Mission success on 102-year-old polar quest

Ben Saunders and Tarka L'Herpiniere complete historic return trip to South Pole.
Ben Saunders and Tarka L'Herpiniere pose for a selfie at the South Pole
South Pole selfie! © www.scottexpedition.com
By Andy Pag

Captain Scott famously led the first British team to the South Pole in January 1912, but they all perished on the return journey.

In 2014, two explorers, Ben Saunders and Tarka L'Herpiniere, have finally completed what Scott set out to do. For Saunders, who's previously skied to the North Pole solo, retracing Scott's unfinished expedition had been an ambition for over 10 years. With L'Herpiniere, he set off in October last year on the gruelling 2,888m walk, following the route of Scott’s mission.

Ben Saunders and Tarka L'Herpiniere and the flags marking the South Pole
Flags mark the South Pole © www.scottexpedition.com

The pair averaged 17 miles/day for 105 days, facing wind chill temperatures as low as -46ºC, and dragging all their cooking fuel, food and supplies with them in sleds which initially weighed 200kg each.

They dumped caches of supplies for the return journey on the outbound leg. Their intention was to conduct the whole journey without external support, as Scott had. Even when they arrived at the Admundsen-Scott research station marking the geographical South Pole, they turned around and continued their journey without breaking their routine or restocking.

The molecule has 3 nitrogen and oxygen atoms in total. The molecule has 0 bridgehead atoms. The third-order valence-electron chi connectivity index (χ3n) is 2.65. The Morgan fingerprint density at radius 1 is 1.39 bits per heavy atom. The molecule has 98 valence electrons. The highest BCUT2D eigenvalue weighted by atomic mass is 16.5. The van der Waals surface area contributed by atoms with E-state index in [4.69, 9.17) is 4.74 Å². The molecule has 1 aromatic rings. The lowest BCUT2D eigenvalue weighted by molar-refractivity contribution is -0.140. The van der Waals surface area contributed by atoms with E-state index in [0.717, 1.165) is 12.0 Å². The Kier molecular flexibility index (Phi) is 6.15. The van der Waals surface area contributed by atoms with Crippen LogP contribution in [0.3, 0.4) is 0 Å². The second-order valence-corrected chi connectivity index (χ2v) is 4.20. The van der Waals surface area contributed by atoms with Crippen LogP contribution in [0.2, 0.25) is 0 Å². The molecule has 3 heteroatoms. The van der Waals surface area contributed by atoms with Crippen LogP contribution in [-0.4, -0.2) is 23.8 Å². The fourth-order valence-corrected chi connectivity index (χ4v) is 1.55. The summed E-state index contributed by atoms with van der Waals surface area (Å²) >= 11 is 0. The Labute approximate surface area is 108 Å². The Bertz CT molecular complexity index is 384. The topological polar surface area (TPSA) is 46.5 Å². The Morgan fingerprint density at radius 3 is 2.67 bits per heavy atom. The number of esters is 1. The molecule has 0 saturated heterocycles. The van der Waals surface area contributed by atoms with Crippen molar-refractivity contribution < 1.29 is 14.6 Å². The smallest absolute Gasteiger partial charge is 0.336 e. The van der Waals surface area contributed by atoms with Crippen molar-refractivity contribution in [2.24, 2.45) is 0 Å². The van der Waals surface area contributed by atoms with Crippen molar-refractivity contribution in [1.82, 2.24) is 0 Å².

Ben Saunders and Tarka L'Herpiniere at the South Pole in 2014
The team all smiles at the South Pole © Xenia Brundin

Peter McDowell, who provides logistical support for polar expeditions, described the project as 50 percent harder than anything he'd seen before.

Sadly the ambition to complete the epic journey unsupported started to unravel around day 60. The pair had set the ambitious target of covering 42km daily on the return leg, and had spaced their resupply caches accordingly. The blistering pace took its toll, and they fell behind schedule forcing them to eat half rations and forgo sleep. Low on energy their progress slowed even further. A week later, with L'Herpiniere showing signs of hypothermia, and with only half a day's food to the next resupply 70km away, Saunders accepted they had to call for an air-drop.

Saunders and L'Herpiniere near the end of their Antarctic expedition in February 2014
The tired duo approaches the finish of their trip © Xenia Brundin

In a moving blog post Saunders wrote “I came here to be challenged and tested, to give my all to the hardest task I have ever set myself. Here was the crux. This was the moment that mattered, not standing by the Pole having my photograph taken, but standing next to my friend, in a howling gale, miles from anyone or anything.”

Not being able to call the expedition ‘unsupported’ would have been a major disappointment for the men who started this trip four months ago, but having pushed themselves to the physical limit, they've returned valuing their camaraderie as much as their historic achievement of finishing Scott's route. Learn more about the expedition at the website.

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